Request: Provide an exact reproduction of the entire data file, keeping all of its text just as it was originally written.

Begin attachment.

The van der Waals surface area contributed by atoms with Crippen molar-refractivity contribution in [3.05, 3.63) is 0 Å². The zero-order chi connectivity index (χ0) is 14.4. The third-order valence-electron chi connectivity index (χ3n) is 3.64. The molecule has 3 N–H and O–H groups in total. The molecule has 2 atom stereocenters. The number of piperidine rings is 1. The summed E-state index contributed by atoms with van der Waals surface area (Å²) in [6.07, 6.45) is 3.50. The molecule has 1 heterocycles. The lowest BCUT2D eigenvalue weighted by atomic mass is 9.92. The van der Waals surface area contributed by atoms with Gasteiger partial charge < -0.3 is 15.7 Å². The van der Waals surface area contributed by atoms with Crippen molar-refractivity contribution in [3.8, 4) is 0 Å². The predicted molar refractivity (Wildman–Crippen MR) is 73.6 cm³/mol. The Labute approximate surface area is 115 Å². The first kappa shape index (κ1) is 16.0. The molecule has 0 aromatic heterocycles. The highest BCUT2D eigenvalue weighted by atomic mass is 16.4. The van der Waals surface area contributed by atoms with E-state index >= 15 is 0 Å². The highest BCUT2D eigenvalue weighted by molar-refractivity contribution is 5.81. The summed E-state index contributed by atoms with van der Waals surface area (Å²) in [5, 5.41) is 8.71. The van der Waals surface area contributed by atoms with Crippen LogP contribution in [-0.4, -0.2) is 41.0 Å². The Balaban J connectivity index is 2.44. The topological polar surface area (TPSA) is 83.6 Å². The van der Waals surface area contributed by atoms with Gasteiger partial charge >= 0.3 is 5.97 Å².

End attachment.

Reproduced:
The van der Waals surface area contributed by atoms with Crippen molar-refractivity contribution in [3.05, 3.63) is 0 Å². The zero-order chi connectivity index (χ0) is 14.4. The third-order valence-electron chi connectivity index (χ3n) is 3.64. The molecule has 3 N–H and O–H groups in total. The molecule has 2 atom stereocenters. The number of piperidine rings is 1. The summed E-state index contributed by atoms with van der Waals surface area (Å²) in [6.07, 6.45) is 3.50. The molecule has 1 heterocycles. The lowest BCUT2D eigenvalue weighted by atomic mass is 9.92. The van der Waals surface area contributed by atoms with Gasteiger partial charge < -0.3 is 15.7 Å². The van der Waals surface area contributed by atoms with Crippen molar-refractivity contribution in [3.8, 4) is 0 Å². The predicted molar refractivity (Wildman–Crippen MR) is 73.6 cm³/mol. The Labute approximate surface area is 115 Å². The first kappa shape index (κ1) is 16.0. The molecule has 0 aromatic heterocycles. The highest BCUT2D eigenvalue weighted by atomic mass is 16.4. The van der Waals surface area contributed by atoms with E-state index >= 15 is 0 Å². The highest BCUT2D eigenvalue weighted by molar-refractivity contribution is 5.81. The summed E-state index contributed by atoms with van der Waals surface area (Å²) in [5, 5.41) is 8.71. The van der Waals surface area contributed by atoms with Crippen LogP contribution in [-0.4, -0.2) is 41.0 Å². The Balaban J connectivity index is 2.44. The topological polar surface area (TPSA) is 83.6 Å². The van der Waals surface area contributed by atoms with Gasteiger partial charge >= 0.3 is 5.97 Å².